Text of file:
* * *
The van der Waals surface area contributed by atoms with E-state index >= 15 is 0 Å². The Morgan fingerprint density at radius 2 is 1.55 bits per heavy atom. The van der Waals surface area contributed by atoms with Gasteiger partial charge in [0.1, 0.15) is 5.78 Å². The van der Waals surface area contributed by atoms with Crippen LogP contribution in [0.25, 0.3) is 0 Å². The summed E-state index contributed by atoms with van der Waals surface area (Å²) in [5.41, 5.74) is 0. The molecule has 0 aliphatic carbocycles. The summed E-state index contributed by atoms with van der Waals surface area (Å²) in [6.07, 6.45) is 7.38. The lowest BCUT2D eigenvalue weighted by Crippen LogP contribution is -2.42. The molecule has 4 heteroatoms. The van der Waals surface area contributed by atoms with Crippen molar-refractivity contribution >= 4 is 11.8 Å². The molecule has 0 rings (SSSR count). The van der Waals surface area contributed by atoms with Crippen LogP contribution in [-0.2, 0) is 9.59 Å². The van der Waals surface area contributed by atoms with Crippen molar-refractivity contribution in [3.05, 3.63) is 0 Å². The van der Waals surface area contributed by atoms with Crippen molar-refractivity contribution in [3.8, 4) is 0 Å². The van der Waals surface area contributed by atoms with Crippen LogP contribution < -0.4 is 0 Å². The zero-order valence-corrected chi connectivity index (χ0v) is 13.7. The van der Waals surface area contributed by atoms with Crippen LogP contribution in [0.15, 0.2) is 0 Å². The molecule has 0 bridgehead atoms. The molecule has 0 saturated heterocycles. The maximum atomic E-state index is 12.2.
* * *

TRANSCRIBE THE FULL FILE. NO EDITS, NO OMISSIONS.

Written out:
The van der Waals surface area contributed by atoms with E-state index >= 15 is 0 Å². The Morgan fingerprint density at radius 2 is 1.55 bits per heavy atom. The van der Waals surface area contributed by atoms with Gasteiger partial charge in [0.1, 0.15) is 5.78 Å². The van der Waals surface area contributed by atoms with Crippen LogP contribution in [0.25, 0.3) is 0 Å². The summed E-state index contributed by atoms with van der Waals surface area (Å²) in [5.41, 5.74) is 0. The molecule has 0 aliphatic carbocycles. The summed E-state index contributed by atoms with van der Waals surface area (Å²) in [6.07, 6.45) is 7.38. The lowest BCUT2D eigenvalue weighted by Crippen LogP contribution is -2.42. The molecule has 4 heteroatoms. The van der Waals surface area contributed by atoms with Crippen molar-refractivity contribution >= 4 is 11.8 Å². The molecule has 0 rings (SSSR count). The van der Waals surface area contributed by atoms with Crippen LogP contribution in [-0.2, 0) is 9.59 Å². The van der Waals surface area contributed by atoms with Crippen molar-refractivity contribution in [3.05, 3.63) is 0 Å². The van der Waals surface area contributed by atoms with Crippen molar-refractivity contribution in [3.8, 4) is 0 Å². The van der Waals surface area contributed by atoms with Crippen LogP contribution < -0.4 is 0 Å². The zero-order valence-corrected chi connectivity index (χ0v) is 13.7. The van der Waals surface area contributed by atoms with Crippen LogP contribution in [0.15, 0.2) is 0 Å². The molecule has 0 bridgehead atoms. The molecule has 0 saturated heterocycles. The maximum atomic E-state index is 12.2.